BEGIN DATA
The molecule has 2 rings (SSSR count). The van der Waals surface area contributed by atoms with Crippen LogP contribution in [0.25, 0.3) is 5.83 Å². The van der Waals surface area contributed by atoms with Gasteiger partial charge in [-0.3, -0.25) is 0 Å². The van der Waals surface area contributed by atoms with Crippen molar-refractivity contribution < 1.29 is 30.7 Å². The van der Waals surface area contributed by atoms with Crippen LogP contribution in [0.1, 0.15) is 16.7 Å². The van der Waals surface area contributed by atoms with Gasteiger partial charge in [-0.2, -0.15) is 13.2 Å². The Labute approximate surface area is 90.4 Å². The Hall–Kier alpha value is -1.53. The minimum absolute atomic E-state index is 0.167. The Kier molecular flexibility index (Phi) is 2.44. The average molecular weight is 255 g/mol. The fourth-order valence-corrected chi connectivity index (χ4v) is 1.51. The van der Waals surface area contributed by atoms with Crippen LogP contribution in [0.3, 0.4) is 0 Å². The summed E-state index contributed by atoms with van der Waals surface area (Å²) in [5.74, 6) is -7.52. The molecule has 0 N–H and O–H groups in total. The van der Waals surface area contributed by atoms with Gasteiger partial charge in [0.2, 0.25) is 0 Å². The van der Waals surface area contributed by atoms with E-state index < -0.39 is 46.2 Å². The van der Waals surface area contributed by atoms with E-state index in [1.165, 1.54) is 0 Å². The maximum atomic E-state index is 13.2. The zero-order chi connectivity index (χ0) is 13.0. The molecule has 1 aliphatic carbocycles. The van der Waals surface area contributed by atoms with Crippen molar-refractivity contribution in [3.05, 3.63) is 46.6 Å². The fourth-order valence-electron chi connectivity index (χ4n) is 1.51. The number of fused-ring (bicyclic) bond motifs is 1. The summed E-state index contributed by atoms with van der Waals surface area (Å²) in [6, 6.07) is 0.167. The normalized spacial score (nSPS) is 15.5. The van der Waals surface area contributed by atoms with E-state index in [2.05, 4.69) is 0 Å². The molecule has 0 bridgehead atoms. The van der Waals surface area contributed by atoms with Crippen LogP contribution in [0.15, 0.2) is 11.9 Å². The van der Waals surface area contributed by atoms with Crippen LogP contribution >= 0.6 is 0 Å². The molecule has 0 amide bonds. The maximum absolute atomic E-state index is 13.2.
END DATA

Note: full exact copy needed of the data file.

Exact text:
The molecule has 2 rings (SSSR count). The van der Waals surface area contributed by atoms with Crippen LogP contribution in [0.25, 0.3) is 5.83 Å². The van der Waals surface area contributed by atoms with Gasteiger partial charge in [-0.3, -0.25) is 0 Å². The van der Waals surface area contributed by atoms with Crippen molar-refractivity contribution < 1.29 is 30.7 Å². The van der Waals surface area contributed by atoms with Crippen LogP contribution in [0.1, 0.15) is 16.7 Å². The van der Waals surface area contributed by atoms with Gasteiger partial charge in [-0.2, -0.15) is 13.2 Å². The Labute approximate surface area is 90.4 Å². The Hall–Kier alpha value is -1.53. The minimum absolute atomic E-state index is 0.167. The Kier molecular flexibility index (Phi) is 2.44. The average molecular weight is 255 g/mol. The fourth-order valence-corrected chi connectivity index (χ4v) is 1.51. The van der Waals surface area contributed by atoms with Crippen LogP contribution in [0.3, 0.4) is 0 Å². The summed E-state index contributed by atoms with van der Waals surface area (Å²) in [5.74, 6) is -7.52. The molecule has 0 N–H and O–H groups in total. The van der Waals surface area contributed by atoms with Gasteiger partial charge in [0.2, 0.25) is 0 Å². The van der Waals surface area contributed by atoms with E-state index < -0.39 is 46.2 Å². The van der Waals surface area contributed by atoms with E-state index in [1.165, 1.54) is 0 Å². The maximum atomic E-state index is 13.2. The zero-order chi connectivity index (χ0) is 13.0. The molecule has 1 aliphatic carbocycles. The van der Waals surface area contributed by atoms with Crippen molar-refractivity contribution in [3.05, 3.63) is 46.6 Å². The fourth-order valence-electron chi connectivity index (χ4n) is 1.51. The number of fused-ring (bicyclic) bond motifs is 1. The summed E-state index contributed by atoms with van der Waals surface area (Å²) in [6, 6.07) is 0.167. The normalized spacial score (nSPS) is 15.5. The van der Waals surface area contributed by atoms with E-state index in [2.05, 4.69) is 0 Å². The molecule has 0 bridgehead atoms. The van der Waals surface area contributed by atoms with Crippen LogP contribution in [0.15, 0.2) is 11.9 Å². The van der Waals surface area contributed by atoms with Crippen LogP contribution >= 0.6 is 0 Å². The molecule has 0 amide bonds. The maximum absolute atomic E-state index is 13.2.